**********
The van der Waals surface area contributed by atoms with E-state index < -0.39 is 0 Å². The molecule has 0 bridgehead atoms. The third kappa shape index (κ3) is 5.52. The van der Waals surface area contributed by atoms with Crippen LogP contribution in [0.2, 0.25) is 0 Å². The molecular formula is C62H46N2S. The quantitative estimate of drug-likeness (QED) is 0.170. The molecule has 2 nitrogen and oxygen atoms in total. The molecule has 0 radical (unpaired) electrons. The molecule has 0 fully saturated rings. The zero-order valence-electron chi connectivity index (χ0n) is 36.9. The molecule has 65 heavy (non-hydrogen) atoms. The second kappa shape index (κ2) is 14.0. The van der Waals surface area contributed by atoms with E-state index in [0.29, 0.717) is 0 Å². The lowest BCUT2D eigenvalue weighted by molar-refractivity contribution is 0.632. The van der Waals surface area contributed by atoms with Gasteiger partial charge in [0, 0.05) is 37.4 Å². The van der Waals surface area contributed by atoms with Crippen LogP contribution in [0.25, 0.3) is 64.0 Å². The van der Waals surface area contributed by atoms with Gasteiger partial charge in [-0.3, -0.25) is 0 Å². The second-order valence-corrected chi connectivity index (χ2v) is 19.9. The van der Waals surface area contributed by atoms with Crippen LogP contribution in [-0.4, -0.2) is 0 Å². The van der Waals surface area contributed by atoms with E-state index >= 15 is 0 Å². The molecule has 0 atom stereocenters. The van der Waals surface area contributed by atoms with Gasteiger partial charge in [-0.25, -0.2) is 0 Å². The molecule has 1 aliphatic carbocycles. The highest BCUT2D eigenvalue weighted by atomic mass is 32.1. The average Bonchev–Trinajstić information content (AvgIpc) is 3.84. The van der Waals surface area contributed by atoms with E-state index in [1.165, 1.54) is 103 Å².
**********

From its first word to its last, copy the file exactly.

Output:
The van der Waals surface area contributed by atoms with E-state index < -0.39 is 0 Å². The molecule has 0 bridgehead atoms. The third kappa shape index (κ3) is 5.52. The van der Waals surface area contributed by atoms with Crippen LogP contribution in [0.2, 0.25) is 0 Å². The molecular formula is C62H46N2S. The quantitative estimate of drug-likeness (QED) is 0.170. The molecule has 2 nitrogen and oxygen atoms in total. The molecule has 0 radical (unpaired) electrons. The molecule has 0 fully saturated rings. The zero-order valence-electron chi connectivity index (χ0n) is 36.9. The molecule has 65 heavy (non-hydrogen) atoms. The second kappa shape index (κ2) is 14.0. The van der Waals surface area contributed by atoms with E-state index in [0.29, 0.717) is 0 Å². The lowest BCUT2D eigenvalue weighted by molar-refractivity contribution is 0.632. The van der Waals surface area contributed by atoms with Gasteiger partial charge in [0, 0.05) is 37.4 Å². The van der Waals surface area contributed by atoms with Crippen LogP contribution in [0.25, 0.3) is 64.0 Å². The van der Waals surface area contributed by atoms with Gasteiger partial charge in [-0.3, -0.25) is 0 Å². The second-order valence-corrected chi connectivity index (χ2v) is 19.9. The van der Waals surface area contributed by atoms with Crippen LogP contribution in [-0.4, -0.2) is 0 Å². The van der Waals surface area contributed by atoms with E-state index >= 15 is 0 Å². The molecule has 0 atom stereocenters. The van der Waals surface area contributed by atoms with Gasteiger partial charge in [-0.25, -0.2) is 0 Å². The molecule has 1 aliphatic carbocycles. The highest BCUT2D eigenvalue weighted by atomic mass is 32.1. The average Bonchev–Trinajstić information content (AvgIpc) is 3.84. The van der Waals surface area contributed by atoms with E-state index in [1.165, 1.54) is 103 Å².